The web has evolved a lot in our careers, so our work looks a lot different now than it did when we first started out. For your entertainment, each of us shares our very first (possibly embarrassing) website.
My first website was built around ’94 or ’95; and apparently, the last update was on 6/20/97. It was hosted on one of Arizona State University’s servers. Sadly, this account is no longer active. I wrote all of the code in vi on the server (insert snarky comment here about people currently moving back to vi).
The year was 1995. I had picked up a book titled Teach Yourself HTML in 10 Minutes a few weeks earlier. If you wanted internet access at home, you used AOL.
Since there was a young lady that I wanted to impress with my awesome skills, I built her a website. It was only one page built using whatever text editor was available on Windows at the time. It took me forever to build, but I eventually delivered her a new page that proudly said “Built by Rob” in the footer. I figured out how to put her site up via AOL.
Now, I know what you’re thinking, “What sort of dork tries to impress a girl with a website?” Well, this dork was sure that it would win her heart. To make a long story short, I ended up building pages for a few of her friends, but she never did fall for me.
This is kind of boring. The first site I built was for my mom and dad’s podiatry office in Beavercreek, Ohio. You can check it out for yourself in the Wayback Machine here. It’s from 2001, and I remember being very proud of it. As I pulled out my modern front-end dev tools to inspect my handiwork, I noticed that I did have my styles defined outside of the HTML. I guess that’s a good start, even if the layout was done with tables.
I stumbled through my first site in late ’99. My cousin had an I.T. company in Champaign, IL that needed a website. I was a college freshman design student on winter break, so he invited me to stay with him for the week and build his business a website. In return, he said he would buy me a Mac G3, a copy of Photoshop, and teach me some basic HTML. I had no idea what I was doing, but I couldn’t refuse a new Mac.
I designed and built the thing entirely in Photoshop. I must have discovered “bevel and emboss” at this time as well, because the entire site looks like it’s cast in plastic. I used Photoshop slices and the “export HTML” feature, then cleaned up the HTML by hand. It’s not pretty, but I got through it. And I rode that basic web knowledge (as well as that G3) for as long as I could afterward.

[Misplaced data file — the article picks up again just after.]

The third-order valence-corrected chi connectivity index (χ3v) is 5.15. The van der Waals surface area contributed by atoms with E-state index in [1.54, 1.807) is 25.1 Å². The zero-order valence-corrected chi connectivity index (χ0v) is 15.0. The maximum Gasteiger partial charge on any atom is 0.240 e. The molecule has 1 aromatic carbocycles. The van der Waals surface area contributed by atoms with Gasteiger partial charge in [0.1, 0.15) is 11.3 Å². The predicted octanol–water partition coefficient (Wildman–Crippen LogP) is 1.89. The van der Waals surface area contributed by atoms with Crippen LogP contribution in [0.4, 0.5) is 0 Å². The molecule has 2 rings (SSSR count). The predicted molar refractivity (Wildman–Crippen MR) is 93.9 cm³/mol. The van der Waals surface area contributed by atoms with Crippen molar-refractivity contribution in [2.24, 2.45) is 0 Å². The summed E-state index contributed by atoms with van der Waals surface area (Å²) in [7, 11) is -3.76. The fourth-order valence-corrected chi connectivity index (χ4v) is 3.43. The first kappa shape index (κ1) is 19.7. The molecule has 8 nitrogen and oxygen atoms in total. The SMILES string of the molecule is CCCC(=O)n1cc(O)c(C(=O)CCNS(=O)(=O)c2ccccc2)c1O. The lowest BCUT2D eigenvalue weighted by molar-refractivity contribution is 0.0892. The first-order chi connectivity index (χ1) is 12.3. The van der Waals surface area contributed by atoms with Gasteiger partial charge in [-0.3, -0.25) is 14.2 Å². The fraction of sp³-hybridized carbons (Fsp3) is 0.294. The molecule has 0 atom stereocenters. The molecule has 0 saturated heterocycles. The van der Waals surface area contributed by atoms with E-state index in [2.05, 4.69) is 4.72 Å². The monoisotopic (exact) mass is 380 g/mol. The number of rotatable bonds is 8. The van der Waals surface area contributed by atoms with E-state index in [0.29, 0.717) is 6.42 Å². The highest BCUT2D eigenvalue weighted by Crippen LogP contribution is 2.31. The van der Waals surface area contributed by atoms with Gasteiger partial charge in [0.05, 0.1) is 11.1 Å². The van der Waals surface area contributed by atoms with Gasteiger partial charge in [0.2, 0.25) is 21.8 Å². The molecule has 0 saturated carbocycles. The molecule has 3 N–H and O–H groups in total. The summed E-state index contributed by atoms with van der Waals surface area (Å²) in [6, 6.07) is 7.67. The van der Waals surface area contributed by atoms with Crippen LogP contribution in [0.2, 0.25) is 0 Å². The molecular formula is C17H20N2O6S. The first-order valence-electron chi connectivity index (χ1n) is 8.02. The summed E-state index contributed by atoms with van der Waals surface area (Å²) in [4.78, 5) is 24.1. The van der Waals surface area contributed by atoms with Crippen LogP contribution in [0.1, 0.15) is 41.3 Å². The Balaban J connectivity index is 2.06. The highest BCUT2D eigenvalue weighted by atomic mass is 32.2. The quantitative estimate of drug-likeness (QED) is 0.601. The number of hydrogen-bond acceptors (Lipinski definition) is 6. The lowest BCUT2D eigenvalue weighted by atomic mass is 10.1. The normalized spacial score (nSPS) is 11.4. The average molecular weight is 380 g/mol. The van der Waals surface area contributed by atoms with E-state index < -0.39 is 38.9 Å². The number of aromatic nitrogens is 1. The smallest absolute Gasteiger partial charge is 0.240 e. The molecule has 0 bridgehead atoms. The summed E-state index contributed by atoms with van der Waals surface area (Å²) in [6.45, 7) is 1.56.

To be honest, I had a hard time remembering my first actual website. When I was in high school, I experimented with HTML and CSS, and I also helped work on the school website. However, I didn’t really create a useful website until college.
While attending college, each student had 10MB (!!!!) of webspace available to them. I decided to use mine as space for a basic blog. It wasn’t database driven; it was static HTML. The design was pretty basic (dark gray with light gray sans-serif type), but it was clean.
It was also a comedy site. My roommates and I would contribute to it on a weekly basis, discussing everything from cafeteria food to music and movie reviews. I might have been trying to mimic the Something Awful comedy site model at the time, but my site existed as an exercise and side-project for a small circle of friends.
My first site was for a local church, and I built it in Dreamweaver. It even had some (highly unnecessary) Flash navigation. I think I did it in ’07. Check it out here in the Wayback Machine.
The first website I designed and managed the creative direction for was Five Rivers MetroParks in the late nineties. It was a site that needed to present all 26 park locations on their own site as well as the main corporate Five Rivers site. I proposed one database-driven site that would allow visitors to filter or search the entire park system by activity and/or location as well as propagating individual park pages, such as “Germantown MetroPark.” It also had a custom CMS that allowed them, for the first time, to manage content, event info, and scheduling of all 26 park facility events.
Needless to say, this was a huge undertaking, was way before its time, ran way over budget, and was finally implemented a year late. It was later scrapped because the outside development company oversold, under delivered, and never got all the bugs worked out.